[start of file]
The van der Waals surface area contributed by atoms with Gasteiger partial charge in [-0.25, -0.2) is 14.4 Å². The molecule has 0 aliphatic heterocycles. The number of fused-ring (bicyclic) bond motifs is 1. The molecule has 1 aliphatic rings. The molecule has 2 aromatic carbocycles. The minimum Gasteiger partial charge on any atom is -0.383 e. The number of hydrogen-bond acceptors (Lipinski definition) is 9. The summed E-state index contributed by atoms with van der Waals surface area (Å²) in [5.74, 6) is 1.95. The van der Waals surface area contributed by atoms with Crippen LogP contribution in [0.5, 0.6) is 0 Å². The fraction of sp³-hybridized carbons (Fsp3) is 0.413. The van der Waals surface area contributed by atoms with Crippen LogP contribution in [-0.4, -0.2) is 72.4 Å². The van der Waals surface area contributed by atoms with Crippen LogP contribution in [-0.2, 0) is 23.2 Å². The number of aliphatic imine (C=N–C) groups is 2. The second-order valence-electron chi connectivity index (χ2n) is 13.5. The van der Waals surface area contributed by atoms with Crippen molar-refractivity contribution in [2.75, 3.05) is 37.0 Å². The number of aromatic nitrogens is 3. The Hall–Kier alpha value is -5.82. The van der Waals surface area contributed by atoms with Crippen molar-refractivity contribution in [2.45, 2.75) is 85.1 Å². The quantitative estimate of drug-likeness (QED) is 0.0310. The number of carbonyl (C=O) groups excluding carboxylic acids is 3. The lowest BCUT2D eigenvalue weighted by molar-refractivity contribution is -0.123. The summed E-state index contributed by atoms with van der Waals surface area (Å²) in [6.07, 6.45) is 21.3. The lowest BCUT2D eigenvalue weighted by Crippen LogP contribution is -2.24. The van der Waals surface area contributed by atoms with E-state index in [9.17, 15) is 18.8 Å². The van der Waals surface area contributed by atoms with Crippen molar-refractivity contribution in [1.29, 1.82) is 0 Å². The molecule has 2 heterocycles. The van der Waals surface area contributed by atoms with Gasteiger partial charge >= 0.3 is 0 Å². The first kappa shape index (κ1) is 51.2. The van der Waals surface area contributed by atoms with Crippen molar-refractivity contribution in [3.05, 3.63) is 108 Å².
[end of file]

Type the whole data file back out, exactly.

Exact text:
The van der Waals surface area contributed by atoms with Gasteiger partial charge in [-0.25, -0.2) is 14.4 Å². The molecule has 0 aliphatic heterocycles. The number of fused-ring (bicyclic) bond motifs is 1. The molecule has 1 aliphatic rings. The molecule has 2 aromatic carbocycles. The minimum Gasteiger partial charge on any atom is -0.383 e. The number of hydrogen-bond acceptors (Lipinski definition) is 9. The summed E-state index contributed by atoms with van der Waals surface area (Å²) in [5.74, 6) is 1.95. The van der Waals surface area contributed by atoms with Crippen LogP contribution in [0.5, 0.6) is 0 Å². The fraction of sp³-hybridized carbons (Fsp3) is 0.413. The van der Waals surface area contributed by atoms with Crippen LogP contribution in [-0.4, -0.2) is 72.4 Å². The van der Waals surface area contributed by atoms with Crippen LogP contribution in [-0.2, 0) is 23.2 Å². The number of aliphatic imine (C=N–C) groups is 2. The second-order valence-electron chi connectivity index (χ2n) is 13.5. The van der Waals surface area contributed by atoms with Crippen molar-refractivity contribution in [2.75, 3.05) is 37.0 Å². The number of aromatic nitrogens is 3. The Hall–Kier alpha value is -5.82. The van der Waals surface area contributed by atoms with Crippen molar-refractivity contribution in [2.45, 2.75) is 85.1 Å². The quantitative estimate of drug-likeness (QED) is 0.0310. The number of carbonyl (C=O) groups excluding carboxylic acids is 3. The lowest BCUT2D eigenvalue weighted by molar-refractivity contribution is -0.123. The summed E-state index contributed by atoms with van der Waals surface area (Å²) in [6.07, 6.45) is 21.3. The lowest BCUT2D eigenvalue weighted by Crippen LogP contribution is -2.24. The van der Waals surface area contributed by atoms with E-state index in [9.17, 15) is 18.8 Å². The van der Waals surface area contributed by atoms with Crippen molar-refractivity contribution in [1.29, 1.82) is 0 Å². The molecule has 2 heterocycles. The van der Waals surface area contributed by atoms with Gasteiger partial charge >= 0.3 is 0 Å². The first kappa shape index (κ1) is 51.2. The van der Waals surface area contributed by atoms with Crippen molar-refractivity contribution in [3.05, 3.63) is 108 Å².